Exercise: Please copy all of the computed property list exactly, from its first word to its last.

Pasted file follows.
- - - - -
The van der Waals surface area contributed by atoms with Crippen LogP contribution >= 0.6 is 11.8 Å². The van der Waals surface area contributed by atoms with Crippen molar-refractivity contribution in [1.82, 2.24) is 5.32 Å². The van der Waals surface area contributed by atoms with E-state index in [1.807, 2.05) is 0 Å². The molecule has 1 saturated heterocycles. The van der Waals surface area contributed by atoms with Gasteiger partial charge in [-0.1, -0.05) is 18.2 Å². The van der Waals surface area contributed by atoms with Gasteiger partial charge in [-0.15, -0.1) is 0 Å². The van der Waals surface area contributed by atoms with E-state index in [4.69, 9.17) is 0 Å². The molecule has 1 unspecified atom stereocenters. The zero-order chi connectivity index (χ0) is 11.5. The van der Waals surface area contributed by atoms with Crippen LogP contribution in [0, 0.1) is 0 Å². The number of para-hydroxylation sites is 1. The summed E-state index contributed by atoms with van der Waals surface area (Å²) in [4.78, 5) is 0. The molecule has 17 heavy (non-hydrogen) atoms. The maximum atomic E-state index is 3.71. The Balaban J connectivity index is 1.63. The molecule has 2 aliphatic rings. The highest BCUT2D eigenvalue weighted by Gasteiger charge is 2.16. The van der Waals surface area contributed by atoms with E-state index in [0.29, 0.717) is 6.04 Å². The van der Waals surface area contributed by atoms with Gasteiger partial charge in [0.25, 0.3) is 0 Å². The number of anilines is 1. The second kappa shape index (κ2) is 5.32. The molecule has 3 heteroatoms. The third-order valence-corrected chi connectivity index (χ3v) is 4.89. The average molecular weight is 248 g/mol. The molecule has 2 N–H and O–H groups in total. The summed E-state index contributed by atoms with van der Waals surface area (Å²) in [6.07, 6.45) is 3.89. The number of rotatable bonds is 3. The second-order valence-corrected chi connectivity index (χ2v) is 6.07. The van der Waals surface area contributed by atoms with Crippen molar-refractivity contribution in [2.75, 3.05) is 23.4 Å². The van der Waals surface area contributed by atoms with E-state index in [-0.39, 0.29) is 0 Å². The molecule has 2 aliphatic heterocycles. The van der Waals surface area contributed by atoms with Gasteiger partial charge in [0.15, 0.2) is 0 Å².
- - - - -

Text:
The van der Waals surface area contributed by atoms with Crippen LogP contribution >= 0.6 is 11.8 Å². The van der Waals surface area contributed by atoms with Crippen molar-refractivity contribution in [1.82, 2.24) is 5.32 Å². The van der Waals surface area contributed by atoms with E-state index in [1.807, 2.05) is 0 Å². The molecule has 1 saturated heterocycles. The van der Waals surface area contributed by atoms with Gasteiger partial charge in [-0.1, -0.05) is 18.2 Å². The van der Waals surface area contributed by atoms with Gasteiger partial charge in [-0.15, -0.1) is 0 Å². The van der Waals surface area contributed by atoms with E-state index in [4.69, 9.17) is 0 Å². The molecule has 1 unspecified atom stereocenters. The zero-order chi connectivity index (χ0) is 11.5. The van der Waals surface area contributed by atoms with Crippen LogP contribution in [0, 0.1) is 0 Å². The number of para-hydroxylation sites is 1. The summed E-state index contributed by atoms with van der Waals surface area (Å²) in [4.78, 5) is 0. The molecule has 17 heavy (non-hydrogen) atoms. The maximum atomic E-state index is 3.71. The Balaban J connectivity index is 1.63. The molecule has 2 aliphatic rings. The highest BCUT2D eigenvalue weighted by Gasteiger charge is 2.16. The van der Waals surface area contributed by atoms with E-state index in [0.29, 0.717) is 6.04 Å². The van der Waals surface area contributed by atoms with Gasteiger partial charge in [0.25, 0.3) is 0 Å². The number of anilines is 1. The second kappa shape index (κ2) is 5.32. The molecule has 3 heteroatoms. The third-order valence-corrected chi connectivity index (χ3v) is 4.89. The average molecular weight is 248 g/mol. The molecule has 2 N–H and O–H groups in total. The summed E-state index contributed by atoms with van der Waals surface area (Å²) in [6.07, 6.45) is 3.89. The number of rotatable bonds is 3. The second-order valence-corrected chi connectivity index (χ2v) is 6.07. The van der Waals surface area contributed by atoms with Crippen molar-refractivity contribution in [2.75, 3.05) is 23.4 Å². The van der Waals surface area contributed by atoms with E-state index in [-0.39, 0.29) is 0 Å². The molecule has 2 aliphatic heterocycles. The van der Waals surface area contributed by atoms with Gasteiger partial charge in [0.15, 0.2) is 0 Å².